There are examples of these in books and movies too. Jar Jar Binks is a good example. His character is primarily built around child-like wonder and a lack of motor control that, instead of endearing, hits most fans as obnoxious. Although he wants to be helpful he generally breaks up the flow of the story as we endure long scenes of his numb tongue and lack of riding skills. No one loves you, Jar Jar!
Giving an otherwise well thought out character a quirk or two is fine, but never build a character around a single quirk. Trust meesa on this.
This character does most things just to get a rise out of people, usually things that are disgusting or completely socially unacceptable. Perfect examples are the player who insists that his necromancer is also a necrophiliac and forces the party to constantly drag him off dead bodies. To me, these characters often feel like a flimsy excuse for the player or writer to show how interesting/weird/unique/edgy they are. It always backfires.
This also goes for the bather-in-blood and, yes, the graphic-detail-obsessed lecher. This also goes for characters who were raised by wolves (or whatever) and, despite being constantly corrected, can’t manage to understand the basic rules of society. I remember, with no fondness, the invariable public urinater, the frequently randomly murdering, and the perpetually indecent. These players tend to be newer to the game, I’ve found, and want to shake up the other players and the DM. They tend to derail things, however, and the group ends up feeling like they are babysitting. This is not to say that stories and games can’t get graphic, scary, or dark, but there must be some benefit to the narrative or you’re as bad as the Quirky. Also ick.
The same is true when this kind of character is in a story. They are usually the literary equivalent of the most annoying escort quest ever. They’re a clumsy dues ex machina used to drag the main character from one fiasco to the next. Often they put the main character in some sort of awkward situation (a police officer walks in on the main character tying to clean up their mess, for example) The reader often rootes for the main character to just leave them to face their comeuppance already. They’re frustrating and their death is celebrated by all.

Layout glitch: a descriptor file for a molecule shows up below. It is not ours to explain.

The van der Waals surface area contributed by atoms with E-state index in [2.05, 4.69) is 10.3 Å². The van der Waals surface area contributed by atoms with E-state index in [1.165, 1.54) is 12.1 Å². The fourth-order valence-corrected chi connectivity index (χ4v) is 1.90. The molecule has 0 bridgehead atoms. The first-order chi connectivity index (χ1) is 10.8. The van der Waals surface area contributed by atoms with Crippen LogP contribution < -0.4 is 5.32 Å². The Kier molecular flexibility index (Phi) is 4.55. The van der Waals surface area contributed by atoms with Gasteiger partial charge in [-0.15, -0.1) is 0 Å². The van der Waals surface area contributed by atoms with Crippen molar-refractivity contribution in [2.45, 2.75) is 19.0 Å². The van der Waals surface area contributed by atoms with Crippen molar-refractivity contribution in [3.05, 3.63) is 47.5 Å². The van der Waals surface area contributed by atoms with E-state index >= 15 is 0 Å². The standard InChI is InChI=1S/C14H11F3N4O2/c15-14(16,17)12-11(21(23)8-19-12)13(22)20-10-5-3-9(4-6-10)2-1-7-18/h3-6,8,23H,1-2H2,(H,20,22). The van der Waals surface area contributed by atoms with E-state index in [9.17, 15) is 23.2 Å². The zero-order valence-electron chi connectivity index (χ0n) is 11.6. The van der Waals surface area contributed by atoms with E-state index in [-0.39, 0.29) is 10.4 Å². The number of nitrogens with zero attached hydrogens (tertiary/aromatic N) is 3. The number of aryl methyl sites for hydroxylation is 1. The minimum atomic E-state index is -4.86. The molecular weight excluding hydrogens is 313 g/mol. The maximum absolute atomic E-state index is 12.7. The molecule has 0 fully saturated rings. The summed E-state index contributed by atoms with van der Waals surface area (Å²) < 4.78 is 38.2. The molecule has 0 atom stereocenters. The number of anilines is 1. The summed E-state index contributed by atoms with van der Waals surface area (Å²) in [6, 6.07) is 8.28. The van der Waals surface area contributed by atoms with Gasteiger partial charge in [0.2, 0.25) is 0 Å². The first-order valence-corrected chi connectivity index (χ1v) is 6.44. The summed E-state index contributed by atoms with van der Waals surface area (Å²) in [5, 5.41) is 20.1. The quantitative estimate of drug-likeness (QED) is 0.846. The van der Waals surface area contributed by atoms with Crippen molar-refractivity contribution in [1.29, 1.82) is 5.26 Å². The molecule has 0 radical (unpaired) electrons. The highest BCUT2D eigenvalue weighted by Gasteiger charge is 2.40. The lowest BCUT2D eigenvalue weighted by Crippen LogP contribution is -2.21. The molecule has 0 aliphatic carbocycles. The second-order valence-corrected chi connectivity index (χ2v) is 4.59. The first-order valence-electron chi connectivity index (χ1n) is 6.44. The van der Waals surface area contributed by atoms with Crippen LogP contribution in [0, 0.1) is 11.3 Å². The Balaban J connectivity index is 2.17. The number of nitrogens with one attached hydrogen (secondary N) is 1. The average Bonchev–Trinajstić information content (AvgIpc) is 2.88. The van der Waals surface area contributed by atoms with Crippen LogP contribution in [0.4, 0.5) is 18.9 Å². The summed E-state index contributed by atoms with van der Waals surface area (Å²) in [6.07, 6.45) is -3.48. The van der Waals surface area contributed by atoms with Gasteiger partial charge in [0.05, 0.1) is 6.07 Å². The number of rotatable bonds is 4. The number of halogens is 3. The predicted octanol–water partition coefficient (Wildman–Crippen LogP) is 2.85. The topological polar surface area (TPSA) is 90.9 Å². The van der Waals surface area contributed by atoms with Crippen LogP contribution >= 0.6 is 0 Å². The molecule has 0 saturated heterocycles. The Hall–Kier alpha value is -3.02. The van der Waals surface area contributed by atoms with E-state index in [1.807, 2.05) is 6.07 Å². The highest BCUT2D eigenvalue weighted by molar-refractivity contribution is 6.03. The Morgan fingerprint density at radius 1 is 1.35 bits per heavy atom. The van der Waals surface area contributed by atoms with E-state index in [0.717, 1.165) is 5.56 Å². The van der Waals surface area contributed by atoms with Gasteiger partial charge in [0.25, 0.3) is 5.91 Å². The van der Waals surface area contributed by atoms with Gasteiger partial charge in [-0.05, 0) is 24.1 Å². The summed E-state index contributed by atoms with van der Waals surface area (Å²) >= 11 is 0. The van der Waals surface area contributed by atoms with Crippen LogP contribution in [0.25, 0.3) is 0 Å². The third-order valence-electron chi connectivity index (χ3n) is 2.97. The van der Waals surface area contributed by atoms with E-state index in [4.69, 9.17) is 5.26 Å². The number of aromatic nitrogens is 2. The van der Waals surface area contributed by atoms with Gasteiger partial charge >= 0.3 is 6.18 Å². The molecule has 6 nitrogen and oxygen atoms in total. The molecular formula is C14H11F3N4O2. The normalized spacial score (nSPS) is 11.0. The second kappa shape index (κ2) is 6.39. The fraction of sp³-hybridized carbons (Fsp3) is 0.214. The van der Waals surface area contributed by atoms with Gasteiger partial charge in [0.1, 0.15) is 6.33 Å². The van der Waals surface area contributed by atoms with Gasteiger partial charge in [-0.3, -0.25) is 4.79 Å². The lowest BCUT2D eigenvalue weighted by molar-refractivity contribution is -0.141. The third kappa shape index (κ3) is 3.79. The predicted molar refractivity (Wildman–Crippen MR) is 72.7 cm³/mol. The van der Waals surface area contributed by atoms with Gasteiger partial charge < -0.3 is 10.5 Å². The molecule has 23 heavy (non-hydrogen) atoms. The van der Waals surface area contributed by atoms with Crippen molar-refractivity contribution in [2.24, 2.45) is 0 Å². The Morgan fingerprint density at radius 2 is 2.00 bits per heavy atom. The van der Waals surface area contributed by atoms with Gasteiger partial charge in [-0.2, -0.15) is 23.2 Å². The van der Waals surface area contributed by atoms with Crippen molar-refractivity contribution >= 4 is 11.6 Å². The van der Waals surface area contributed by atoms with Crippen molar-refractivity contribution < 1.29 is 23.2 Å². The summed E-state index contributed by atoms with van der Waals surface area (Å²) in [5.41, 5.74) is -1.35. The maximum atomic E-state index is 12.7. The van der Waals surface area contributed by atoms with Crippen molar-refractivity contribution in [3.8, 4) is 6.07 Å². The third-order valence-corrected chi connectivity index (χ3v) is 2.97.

The Gross and The Inept can make good villains in a story, but remember that even villains usually write themselves as the good guy in their own minds. You have to ask yourself why they are acting the way they are? What is their goal? Avoid using them for situational humor.
Starfire from Teen Titans is a good example of a well-written Inept. She is aware of her status as an outsider and constantly works to balance her wish to fit-in with her need to stay true to herself. She might count as a Gross too, as some of her traditions don’t go over well with some of the other Titans. She’s more complicated than that characterization though, and her hopes and motivations only tie into it on occassion.
The important thing to always remember when writing characters is that interesting characters are flawed, often deeply. Luke was fearful. Bilbo was a home-body. Indian a Jones was full of pride and terrified of snakes. All of these problem characters can be fixed by keeping that in mind.
A messy, but highly effective, trick is to give your character two problems, a fantastical problem (fighting a giant Cyclops), and a real-life problem (impending divorce). Keeping these two things in mind, and working to balance them, while simultaneously conflating them and inviting comparison, will help you create a multi-dimensional, interesting character as well as a richer story.